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Paddington: Best of the British



Credit: BBC One


If someone were to ask me what was my highlight of the Platinum Jubilee, it would have to be watching Paddington have marmalade sandwiches with the late Queen. Mostly because I can’t remember much else from the Jubilee, outside of now- King Charles calling the Queen “Mummy” and Prince Louis being adorable. But with the Coronation just around the corner, what better time to review the brilliant movies that led Paddington to have tea with Queen Elizabeth?


The Paddington films are some of the best family films of the 21st century, objectively speaking. With 97% and 99% ratings on Rotten Tomatoes, it’s clear that this is not an exaggeration. Let’s start with the plot of the first film. It’s a standard fish-out-of-water plot, with a naive Paddington arriving in London from Darkest Peru after an awful tragedy in search of a family. What makes this a standout film for me is the perfect balance of comedic and poignant scenes. I will always laugh at the bathroom scene, and cry when Paddington watches the explorer’s film. Speaking of that scene, the music is another win. Not just the calypso music provided by D Lime, but the score, composed by Nick Urata, accentuates the emotions in the given scene. ‘The Explorer’s Film’ is one of my favourite orchestral pieces of all time.


The sequel takes everything that was brilliant about the first film and doubles it. With Paddington firmly a part of the Browns, this film introduces a new type of family - the prison type. It’s a seamless blend of mystery, action and comedy, masterfully written by Paul King and Simon Farnaby, the latter being famous for Horrible Histories and Ghosts. Again, the music is next level, this time composed by Dario Marianelli. But, I can’t forget to mention Hugh Grant’s iconic version of Stephen Sondheim’s ‘Rain on the Roof’. Frankly, anyone who doesn’t stick around for the end credits scene is missing out.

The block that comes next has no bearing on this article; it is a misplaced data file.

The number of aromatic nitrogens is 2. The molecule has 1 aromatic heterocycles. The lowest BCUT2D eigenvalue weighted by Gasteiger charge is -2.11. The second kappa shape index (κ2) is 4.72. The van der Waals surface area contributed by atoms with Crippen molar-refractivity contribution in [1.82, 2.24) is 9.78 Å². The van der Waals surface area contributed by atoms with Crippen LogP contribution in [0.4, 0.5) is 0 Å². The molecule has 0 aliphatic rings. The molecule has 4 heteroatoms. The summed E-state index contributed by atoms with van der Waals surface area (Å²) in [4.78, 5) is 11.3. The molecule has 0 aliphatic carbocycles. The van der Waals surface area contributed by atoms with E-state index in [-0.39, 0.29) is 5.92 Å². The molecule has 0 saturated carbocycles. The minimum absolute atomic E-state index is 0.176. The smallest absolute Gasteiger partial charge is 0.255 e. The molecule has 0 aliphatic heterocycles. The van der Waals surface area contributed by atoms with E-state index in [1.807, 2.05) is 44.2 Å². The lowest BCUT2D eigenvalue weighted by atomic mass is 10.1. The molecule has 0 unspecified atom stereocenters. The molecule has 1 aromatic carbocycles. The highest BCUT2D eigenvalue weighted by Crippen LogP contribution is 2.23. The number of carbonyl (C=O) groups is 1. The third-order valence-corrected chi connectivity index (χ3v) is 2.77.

What makes both of these films incredible is the cast. Ben Whishaw is the perfect Paddington, bringing much heart and laughter to the role. Of course, you can’t go wrong with the Browns. Sally Hawkins and Hugh Bonneville are amazing together as Henry and Mary, and Julie Walters is brilliant as Mrs Bird. But for me, the stand outs are Nicole Kidman as Millicent Clyde, Brendon Gleeson as Knuckles, and Hugh Grant as Phoenix Buchanan. The antagonists in these films remind me of villains from pantomimes in that they are almost over the top with their evilness. But this isn’t a bad thing. In fact, the scenes in the Natural History Museum and on the train are some of my favourites because of the rising tension. Not to mention, both villains' desire to kill Paddington is hilariously dark!

Credit: Mirror Online


There is so much to love about these movies that I feel like I have barely scratched the surface. The kids are great, Peter Capaldi is always a win, I want to live in Windsor Gardens. I believe I could present a 400 slide presentation on why I adore Paddington! But, I think the best way to finish this review is on the sense of community these movies foster. It isn’t every day that you find a world you wish you could enter, but that’s exactly what these movies do for me. I want to be a Brown, or at least a resident of Windsor Gardens! How many films can you say that about? Probably more than me. But how many have an adorable Peruvian bear in the starring role? I think, in this day and age, especially with the Coronation looming, there’s no better feeling than that of love, and that can be felt in every frame of both Paddington and Paddington 2. I can’t wait for Paddington in Peru! Review by Kareena Thummanah


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